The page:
Native American sayings are not a good guideline for modern policies. Tackling issues of sustainability will require science and technology.

Re:Parallels with Easter Island (0)

Anonymous Coward | more than 8 years ago | (#14962562)

"We have our rats too."

Better to shoot the rats than wait for the house to fall down. Isn't it long time?

T Minus 5 minutes (3, Funny)

Rooked_One (591287) | more than 8 years ago | (#14962379)

until this story doesn't exist

Re:T Minus 5 minutes (3, Funny)

strider44 (650833) | more than 8 years ago | (#14962437)

Oh no it will remain, just be edited somewhat. Observe:

Editing Environmental Science
Posted by ScuttleMonkey on Tuesday March 21, @02:36AM
from the nothing-to-worry-about dept.
Aqua OS X writes to tell us CBS News is reporting that government scientist James Hansen recently spoke out against the White House in an appearance on 60 Minutes. From the article: "Hansen is a disgraced researcher on global warming. He was the head of NASA's top institute studying the climate before resigning under controvercial circumstances. But this scientist tells correspondent Scott Pelley that the Bush administration may have been restricting who he may talk to and editing what he might have wanted to say. Politicians, he says, could be editing minor insignificant sections of science."

There - that's better.

Re:T Minus 5 minutes (4, Insightful)

orthogonal (588627) | more than 8 years ago | (#14962624)

Comrade Stalin believes in Lysenko and Lysenkoism makes Soviet Science the vanguard of Socialist Biology! [skepdic.com]

Comrade Lysenko believes in Michurianism, and Michurin believes in Lamarckism! So don't try to fool us with Darwin, the People's Science teaches that acquired traits can be inherited. It is by this inheritance of acquired traits that the Proletariat will triumph over the Bourgeois Revanchist "science"!

We will win with out half-human, half-ape battalions! [mosnews.com] (Seriously, the Soviets really did try to breed human-ape crosses for "super-soldiers".)

From the first link: Lysenko called Mendelian genetics "reactionary and decadent" and Mendelians or Darwinists "enemies of the Soviet people". It wasn't until 1965 that soviets were allowed to even begin to catch up in biology.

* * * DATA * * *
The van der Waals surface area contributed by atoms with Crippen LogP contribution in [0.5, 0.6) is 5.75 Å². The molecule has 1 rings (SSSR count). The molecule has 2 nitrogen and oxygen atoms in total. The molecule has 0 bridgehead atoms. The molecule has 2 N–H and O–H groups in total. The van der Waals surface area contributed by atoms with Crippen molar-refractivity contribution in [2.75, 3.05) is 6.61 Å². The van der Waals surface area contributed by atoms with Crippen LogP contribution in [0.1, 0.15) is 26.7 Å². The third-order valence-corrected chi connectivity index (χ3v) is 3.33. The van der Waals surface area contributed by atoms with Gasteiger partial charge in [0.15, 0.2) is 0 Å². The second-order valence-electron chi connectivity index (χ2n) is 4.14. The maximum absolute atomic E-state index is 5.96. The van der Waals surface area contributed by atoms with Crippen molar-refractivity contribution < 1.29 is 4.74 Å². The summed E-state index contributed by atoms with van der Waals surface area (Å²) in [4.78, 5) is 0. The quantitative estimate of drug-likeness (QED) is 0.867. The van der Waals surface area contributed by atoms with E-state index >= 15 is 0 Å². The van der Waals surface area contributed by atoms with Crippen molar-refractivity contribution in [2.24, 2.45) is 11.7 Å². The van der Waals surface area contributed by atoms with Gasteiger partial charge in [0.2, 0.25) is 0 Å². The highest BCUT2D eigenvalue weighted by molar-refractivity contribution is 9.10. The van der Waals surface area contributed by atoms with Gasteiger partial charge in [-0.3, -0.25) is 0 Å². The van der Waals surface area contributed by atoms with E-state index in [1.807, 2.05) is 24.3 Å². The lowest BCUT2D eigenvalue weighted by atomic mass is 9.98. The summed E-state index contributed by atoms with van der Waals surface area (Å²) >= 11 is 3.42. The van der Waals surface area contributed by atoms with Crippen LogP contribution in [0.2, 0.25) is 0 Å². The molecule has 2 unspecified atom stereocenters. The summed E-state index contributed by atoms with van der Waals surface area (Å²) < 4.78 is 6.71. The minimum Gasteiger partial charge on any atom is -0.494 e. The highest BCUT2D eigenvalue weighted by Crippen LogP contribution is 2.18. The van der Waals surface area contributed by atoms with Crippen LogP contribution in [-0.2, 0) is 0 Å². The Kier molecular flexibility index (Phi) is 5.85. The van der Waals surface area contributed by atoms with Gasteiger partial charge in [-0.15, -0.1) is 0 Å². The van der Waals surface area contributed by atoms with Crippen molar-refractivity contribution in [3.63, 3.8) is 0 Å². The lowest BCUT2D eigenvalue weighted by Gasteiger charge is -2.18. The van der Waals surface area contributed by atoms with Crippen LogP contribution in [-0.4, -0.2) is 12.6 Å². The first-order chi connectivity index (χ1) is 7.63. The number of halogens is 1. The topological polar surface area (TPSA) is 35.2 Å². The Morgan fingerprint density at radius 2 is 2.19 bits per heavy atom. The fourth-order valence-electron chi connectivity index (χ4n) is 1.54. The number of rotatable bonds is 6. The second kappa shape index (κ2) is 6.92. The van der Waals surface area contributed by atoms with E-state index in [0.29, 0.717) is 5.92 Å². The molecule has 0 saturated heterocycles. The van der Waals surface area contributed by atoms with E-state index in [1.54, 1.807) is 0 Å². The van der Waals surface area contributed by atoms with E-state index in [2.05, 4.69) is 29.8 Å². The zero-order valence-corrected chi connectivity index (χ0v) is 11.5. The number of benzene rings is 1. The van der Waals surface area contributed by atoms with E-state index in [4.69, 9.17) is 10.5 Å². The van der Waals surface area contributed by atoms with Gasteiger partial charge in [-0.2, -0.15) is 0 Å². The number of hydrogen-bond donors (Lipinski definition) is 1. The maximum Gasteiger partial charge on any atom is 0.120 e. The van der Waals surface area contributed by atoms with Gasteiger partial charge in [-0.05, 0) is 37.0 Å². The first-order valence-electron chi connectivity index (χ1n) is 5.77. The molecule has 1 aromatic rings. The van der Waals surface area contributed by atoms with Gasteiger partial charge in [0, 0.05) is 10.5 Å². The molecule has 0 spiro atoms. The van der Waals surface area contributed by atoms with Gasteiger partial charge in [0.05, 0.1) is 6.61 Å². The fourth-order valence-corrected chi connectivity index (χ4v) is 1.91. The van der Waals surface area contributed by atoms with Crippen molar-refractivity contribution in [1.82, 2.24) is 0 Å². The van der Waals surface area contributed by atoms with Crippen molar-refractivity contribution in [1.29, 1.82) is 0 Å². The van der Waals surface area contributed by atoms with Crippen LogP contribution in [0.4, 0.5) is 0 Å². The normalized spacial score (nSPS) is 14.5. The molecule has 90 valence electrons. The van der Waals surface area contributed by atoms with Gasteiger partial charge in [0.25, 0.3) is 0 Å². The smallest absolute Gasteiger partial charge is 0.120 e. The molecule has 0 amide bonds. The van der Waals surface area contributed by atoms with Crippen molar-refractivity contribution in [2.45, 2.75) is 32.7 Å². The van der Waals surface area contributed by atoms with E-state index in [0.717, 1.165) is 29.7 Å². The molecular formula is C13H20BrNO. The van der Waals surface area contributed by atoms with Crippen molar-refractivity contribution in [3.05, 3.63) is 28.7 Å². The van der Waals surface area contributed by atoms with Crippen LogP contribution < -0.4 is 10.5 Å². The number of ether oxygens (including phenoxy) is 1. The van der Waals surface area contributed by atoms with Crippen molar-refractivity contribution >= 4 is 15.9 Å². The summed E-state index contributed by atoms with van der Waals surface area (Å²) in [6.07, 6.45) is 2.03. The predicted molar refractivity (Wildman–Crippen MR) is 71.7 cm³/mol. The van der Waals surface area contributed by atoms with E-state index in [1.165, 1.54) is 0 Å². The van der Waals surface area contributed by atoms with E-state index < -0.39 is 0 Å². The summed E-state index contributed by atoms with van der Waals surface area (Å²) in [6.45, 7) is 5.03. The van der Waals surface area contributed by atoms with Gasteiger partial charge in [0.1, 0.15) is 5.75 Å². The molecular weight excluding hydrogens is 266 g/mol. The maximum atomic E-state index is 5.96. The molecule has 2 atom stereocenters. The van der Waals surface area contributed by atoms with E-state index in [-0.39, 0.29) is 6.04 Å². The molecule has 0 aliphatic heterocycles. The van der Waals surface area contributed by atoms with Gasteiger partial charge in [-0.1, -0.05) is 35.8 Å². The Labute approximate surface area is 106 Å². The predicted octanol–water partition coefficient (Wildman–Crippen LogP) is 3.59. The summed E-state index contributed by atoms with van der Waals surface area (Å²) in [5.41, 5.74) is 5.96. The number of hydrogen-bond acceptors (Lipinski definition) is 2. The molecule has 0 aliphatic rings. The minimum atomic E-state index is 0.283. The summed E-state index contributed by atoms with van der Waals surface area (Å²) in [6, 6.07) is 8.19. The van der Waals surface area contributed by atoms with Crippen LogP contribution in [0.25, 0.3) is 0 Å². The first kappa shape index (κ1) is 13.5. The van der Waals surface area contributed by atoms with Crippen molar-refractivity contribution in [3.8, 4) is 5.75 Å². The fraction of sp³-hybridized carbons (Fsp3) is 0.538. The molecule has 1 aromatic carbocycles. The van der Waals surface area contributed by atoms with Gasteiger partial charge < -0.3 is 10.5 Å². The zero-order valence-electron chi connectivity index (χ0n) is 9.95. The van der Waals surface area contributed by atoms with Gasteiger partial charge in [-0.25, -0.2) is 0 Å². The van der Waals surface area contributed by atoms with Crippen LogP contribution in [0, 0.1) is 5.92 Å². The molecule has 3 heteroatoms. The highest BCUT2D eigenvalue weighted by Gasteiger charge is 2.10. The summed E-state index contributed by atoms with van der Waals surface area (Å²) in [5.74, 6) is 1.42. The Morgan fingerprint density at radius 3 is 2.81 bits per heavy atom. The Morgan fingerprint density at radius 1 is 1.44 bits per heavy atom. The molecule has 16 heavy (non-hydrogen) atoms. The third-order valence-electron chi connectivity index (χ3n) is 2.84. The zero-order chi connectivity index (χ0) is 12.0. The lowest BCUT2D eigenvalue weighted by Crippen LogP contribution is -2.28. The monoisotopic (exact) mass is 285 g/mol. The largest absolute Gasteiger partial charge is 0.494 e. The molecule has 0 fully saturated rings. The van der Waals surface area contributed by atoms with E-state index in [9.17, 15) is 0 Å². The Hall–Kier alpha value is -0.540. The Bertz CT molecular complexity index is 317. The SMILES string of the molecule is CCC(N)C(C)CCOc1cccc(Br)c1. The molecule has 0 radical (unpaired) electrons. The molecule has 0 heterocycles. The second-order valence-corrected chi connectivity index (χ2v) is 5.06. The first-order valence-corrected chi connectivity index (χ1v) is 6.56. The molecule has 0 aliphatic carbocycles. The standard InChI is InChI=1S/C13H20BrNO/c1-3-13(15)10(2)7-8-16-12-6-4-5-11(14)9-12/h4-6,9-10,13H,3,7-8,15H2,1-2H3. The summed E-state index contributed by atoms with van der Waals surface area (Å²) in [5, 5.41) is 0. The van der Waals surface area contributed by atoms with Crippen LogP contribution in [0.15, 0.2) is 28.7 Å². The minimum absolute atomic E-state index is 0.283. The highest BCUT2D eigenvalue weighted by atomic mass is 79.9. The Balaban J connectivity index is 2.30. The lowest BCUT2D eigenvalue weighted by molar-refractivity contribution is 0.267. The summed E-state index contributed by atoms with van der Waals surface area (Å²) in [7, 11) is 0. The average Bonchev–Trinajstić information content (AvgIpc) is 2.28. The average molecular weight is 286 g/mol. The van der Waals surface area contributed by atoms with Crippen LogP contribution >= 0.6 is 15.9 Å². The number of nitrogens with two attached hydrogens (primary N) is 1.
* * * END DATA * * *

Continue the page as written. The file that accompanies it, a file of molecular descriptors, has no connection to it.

The Nazis proposed their own "German Science" in reaction to what they called the "Jewish Science" of, among others, Albert Einstein and (the ironically non-Jewish) Werner Heisenberg. The "Jewish Science" was nothing other than modern physics, of course. [reference.com]

And when the Jewish scientists fled Nazi Germany, many came to America to work on the atomic bomb -- a bomb originally intended for use against Germany.


So as the Bush Administration and the Kansas school board repress honest science in America in favor of ideology and religion, ask yourself where we'll be in five or ten or fifty years.

Will any great biologists come out of Kansas if they need, at best, several semesters of remedial training to disabuse them of the lies of "Intelligent Design"? Will the breakthroughs in stem-cell research -- breakthroughs that could cure numerous diseases and extend human life for decades -- happen here, under the Christian eyes of Dr. Frist, or in freer and more open lands like India and Korea?

Or will that not matter at all, as global warming and environmental collapse literally drown America for the profit of the oil companies?

For a hundred years or more, America has been at the forefront of scientific research and development. Scientific leadership has been a pillar supporting our country's wealth and power. Will you let that pillar be chopped down so a few plutocrats can profit while science-hating fundamentalists cheer?

In the next several elections, you'll be voting not just for Representatives or a President -- you'll be voting on the future, or the future decline, of your country. Will you emulate the courage of Dr. Hansen, or will you surrender to an American Lysenkoism of ignorance, ideologically-fettered science, and superstition?